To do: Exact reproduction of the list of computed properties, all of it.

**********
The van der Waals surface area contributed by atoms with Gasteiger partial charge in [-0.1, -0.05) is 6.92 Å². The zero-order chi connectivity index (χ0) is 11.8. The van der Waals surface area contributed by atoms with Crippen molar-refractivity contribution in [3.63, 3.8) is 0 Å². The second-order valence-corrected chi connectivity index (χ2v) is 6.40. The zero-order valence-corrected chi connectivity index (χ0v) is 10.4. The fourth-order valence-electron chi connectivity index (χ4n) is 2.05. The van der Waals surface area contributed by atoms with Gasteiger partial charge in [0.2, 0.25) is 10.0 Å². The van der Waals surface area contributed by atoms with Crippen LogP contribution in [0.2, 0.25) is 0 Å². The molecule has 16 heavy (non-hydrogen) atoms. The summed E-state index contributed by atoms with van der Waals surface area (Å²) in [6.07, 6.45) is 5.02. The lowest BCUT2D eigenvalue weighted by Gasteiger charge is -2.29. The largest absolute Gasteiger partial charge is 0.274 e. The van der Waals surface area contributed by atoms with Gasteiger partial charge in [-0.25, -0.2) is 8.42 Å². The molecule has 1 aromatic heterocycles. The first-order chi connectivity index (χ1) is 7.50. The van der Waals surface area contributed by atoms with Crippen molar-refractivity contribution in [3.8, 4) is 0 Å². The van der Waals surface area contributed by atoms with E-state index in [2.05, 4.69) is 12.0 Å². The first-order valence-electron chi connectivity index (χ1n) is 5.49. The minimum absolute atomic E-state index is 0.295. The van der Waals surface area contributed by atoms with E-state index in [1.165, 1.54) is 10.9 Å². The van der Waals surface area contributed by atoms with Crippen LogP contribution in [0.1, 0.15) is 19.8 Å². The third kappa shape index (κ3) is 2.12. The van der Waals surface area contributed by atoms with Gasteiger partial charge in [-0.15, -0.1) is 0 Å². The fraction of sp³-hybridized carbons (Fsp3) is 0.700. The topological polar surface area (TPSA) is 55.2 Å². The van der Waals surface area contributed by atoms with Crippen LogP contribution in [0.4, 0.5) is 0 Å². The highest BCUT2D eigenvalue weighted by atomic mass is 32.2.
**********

The van der Waals surface area contributed by atoms with Gasteiger partial charge in [-0.1, -0.05) is 6.92 Å². The zero-order chi connectivity index (χ0) is 11.8. The van der Waals surface area contributed by atoms with Crippen molar-refractivity contribution in [3.63, 3.8) is 0 Å². The second-order valence-corrected chi connectivity index (χ2v) is 6.40. The zero-order valence-corrected chi connectivity index (χ0v) is 10.4. The fourth-order valence-electron chi connectivity index (χ4n) is 2.05. The van der Waals surface area contributed by atoms with Gasteiger partial charge in [0.2, 0.25) is 10.0 Å². The van der Waals surface area contributed by atoms with Crippen LogP contribution in [0.2, 0.25) is 0 Å². The molecule has 16 heavy (non-hydrogen) atoms. The summed E-state index contributed by atoms with van der Waals surface area (Å²) in [6.07, 6.45) is 5.02. The lowest BCUT2D eigenvalue weighted by Gasteiger charge is -2.29. The largest absolute Gasteiger partial charge is 0.274 e. The van der Waals surface area contributed by atoms with Gasteiger partial charge in [-0.25, -0.2) is 8.42 Å². The molecule has 1 aromatic heterocycles. The first-order chi connectivity index (χ1) is 7.50. The van der Waals surface area contributed by atoms with Crippen molar-refractivity contribution in [3.8, 4) is 0 Å². The van der Waals surface area contributed by atoms with E-state index in [2.05, 4.69) is 12.0 Å². The first-order valence-electron chi connectivity index (χ1n) is 5.49. The minimum absolute atomic E-state index is 0.295. The van der Waals surface area contributed by atoms with E-state index in [1.165, 1.54) is 10.9 Å². The van der Waals surface area contributed by atoms with Crippen LogP contribution in [0.1, 0.15) is 19.8 Å². The third kappa shape index (κ3) is 2.12. The van der Waals surface area contributed by atoms with Gasteiger partial charge in [-0.15, -0.1) is 0 Å². The fraction of sp³-hybridized carbons (Fsp3) is 0.700. The topological polar surface area (TPSA) is 55.2 Å². The van der Waals surface area contributed by atoms with Crippen LogP contribution in [0.4, 0.5) is 0 Å². The highest BCUT2D eigenvalue weighted by atomic mass is 32.2.